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Fighting Resumes in Myanmar's Kokang Region


FILE - A rebel soldier of Myanmar National Democratic Alliance Army places a machine gun bullet belt around the neck of another soldier at a military base in Kokang region, March 10, 2015.

Myanmar has expressed "deep sorrow" for a bombing that killed five inside of China last week, but denied its military was responsible for the attack.

In a statement published Monday in the state-run Global New Light of Myanmar newspaper, the government in Naypyidaw expressed condolences for the attack, which killed five Chinese nationals and injured eight others. However, the statement did not take responsibility for the bombing, instead calling for an investigation into possible Kokang involvement.

Tun Myat Lin, a spokesman for the rebel group the Myanmar Nationalities Democratic Alliance Army (MNDAA), accused the Myanmar government of trying to turn attention away from a police crackdown on student protesters. In an interview with VOA Monday, he said his group does not have the capacity to launch such an attack inside China.

China on Monday repeated its stance that Myanmar's Air Force was clearly responsible for last Friday's bombing.

A source on the Chinese side of the border, who did not want to be identified, told VOA's Mandarin service that China has assigned several fighters and combat vehicles to patrol the border area.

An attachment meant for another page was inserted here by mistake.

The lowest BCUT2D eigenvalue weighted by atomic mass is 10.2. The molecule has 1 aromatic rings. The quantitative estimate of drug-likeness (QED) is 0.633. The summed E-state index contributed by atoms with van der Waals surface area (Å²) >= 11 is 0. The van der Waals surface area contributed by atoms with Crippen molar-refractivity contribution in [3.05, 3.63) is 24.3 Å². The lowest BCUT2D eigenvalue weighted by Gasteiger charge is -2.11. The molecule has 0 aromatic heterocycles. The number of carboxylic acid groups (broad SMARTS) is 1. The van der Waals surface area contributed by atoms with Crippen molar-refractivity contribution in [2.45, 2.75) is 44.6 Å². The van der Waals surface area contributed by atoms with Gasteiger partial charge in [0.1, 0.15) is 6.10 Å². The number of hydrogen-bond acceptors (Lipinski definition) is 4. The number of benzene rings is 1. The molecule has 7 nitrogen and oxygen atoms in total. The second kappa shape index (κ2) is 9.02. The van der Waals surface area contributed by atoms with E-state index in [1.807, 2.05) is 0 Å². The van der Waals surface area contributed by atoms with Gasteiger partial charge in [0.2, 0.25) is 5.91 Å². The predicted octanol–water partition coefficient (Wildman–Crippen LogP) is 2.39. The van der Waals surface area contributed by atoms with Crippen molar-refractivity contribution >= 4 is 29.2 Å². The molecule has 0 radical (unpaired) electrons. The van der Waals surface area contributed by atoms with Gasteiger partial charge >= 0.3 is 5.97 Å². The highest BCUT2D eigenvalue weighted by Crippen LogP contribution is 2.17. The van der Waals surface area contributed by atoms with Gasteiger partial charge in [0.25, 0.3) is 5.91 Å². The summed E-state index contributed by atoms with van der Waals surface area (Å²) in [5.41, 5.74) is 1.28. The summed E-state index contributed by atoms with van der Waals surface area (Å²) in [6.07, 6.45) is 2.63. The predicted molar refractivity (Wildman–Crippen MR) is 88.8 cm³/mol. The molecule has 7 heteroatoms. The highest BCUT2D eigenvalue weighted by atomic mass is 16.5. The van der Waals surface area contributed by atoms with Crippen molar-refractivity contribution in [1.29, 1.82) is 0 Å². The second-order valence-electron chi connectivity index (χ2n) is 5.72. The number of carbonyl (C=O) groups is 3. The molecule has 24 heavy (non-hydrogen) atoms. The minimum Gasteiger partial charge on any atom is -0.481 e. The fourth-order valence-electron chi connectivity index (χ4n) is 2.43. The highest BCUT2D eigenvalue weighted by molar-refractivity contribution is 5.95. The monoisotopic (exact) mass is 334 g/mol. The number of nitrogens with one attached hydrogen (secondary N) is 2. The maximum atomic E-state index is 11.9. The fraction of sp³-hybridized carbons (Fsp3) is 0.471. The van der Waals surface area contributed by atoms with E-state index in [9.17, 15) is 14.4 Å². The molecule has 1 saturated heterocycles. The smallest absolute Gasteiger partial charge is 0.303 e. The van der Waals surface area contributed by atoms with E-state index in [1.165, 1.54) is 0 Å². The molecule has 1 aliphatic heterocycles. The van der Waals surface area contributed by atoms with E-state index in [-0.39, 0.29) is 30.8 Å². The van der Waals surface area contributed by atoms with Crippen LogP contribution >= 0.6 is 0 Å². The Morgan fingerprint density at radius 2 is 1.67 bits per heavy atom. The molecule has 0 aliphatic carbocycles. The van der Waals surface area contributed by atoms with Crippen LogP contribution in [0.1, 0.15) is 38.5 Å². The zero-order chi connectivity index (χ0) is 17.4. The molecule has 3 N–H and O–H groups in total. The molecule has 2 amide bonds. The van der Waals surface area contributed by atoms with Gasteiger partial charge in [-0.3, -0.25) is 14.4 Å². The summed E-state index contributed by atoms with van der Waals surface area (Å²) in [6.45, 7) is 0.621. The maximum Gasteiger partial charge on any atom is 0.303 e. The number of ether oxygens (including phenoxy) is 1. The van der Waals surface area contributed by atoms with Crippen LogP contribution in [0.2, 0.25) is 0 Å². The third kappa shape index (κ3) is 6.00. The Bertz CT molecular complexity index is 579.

Renewed battles

Meanwhile, clashes between the Myanmar military and Kokang rebels resumed Monday, after two days of silence following the bombing.

The rebel spokesman said government troops launched a major offensive on Monday to try to take over a strategic hill near the Chinese border.

"[It occurred] southeast of Laukkai, and heavy shells were falling frequently in the northeast as well. [But] no airstrikes were seen today," he said.

Tun Myat Lin added that no causalities were reported in the latest fighting.

The Kokang offensive began February 9 when an alliance of armed groups, including the MNDAA, attacked multiple Myanmar military positions in an effort to regain land lost in a 2009 conflict.

Myanmar’s military has declared martial law and a state of emergency in Kokang, causing thousands to flee into China’s southern Yunnan province.

The Myanmar government has accused local Chinese officials and other ethnic groups of assisting the rebels and has called for China's help in preventing attacks launched across the border.

China has strongly denied the allegation, saying it respects Myanmar's sovereignty.

Silver Yang contributed to this report, which was produced in collaboration with the VOA Burmese and Mandarin services.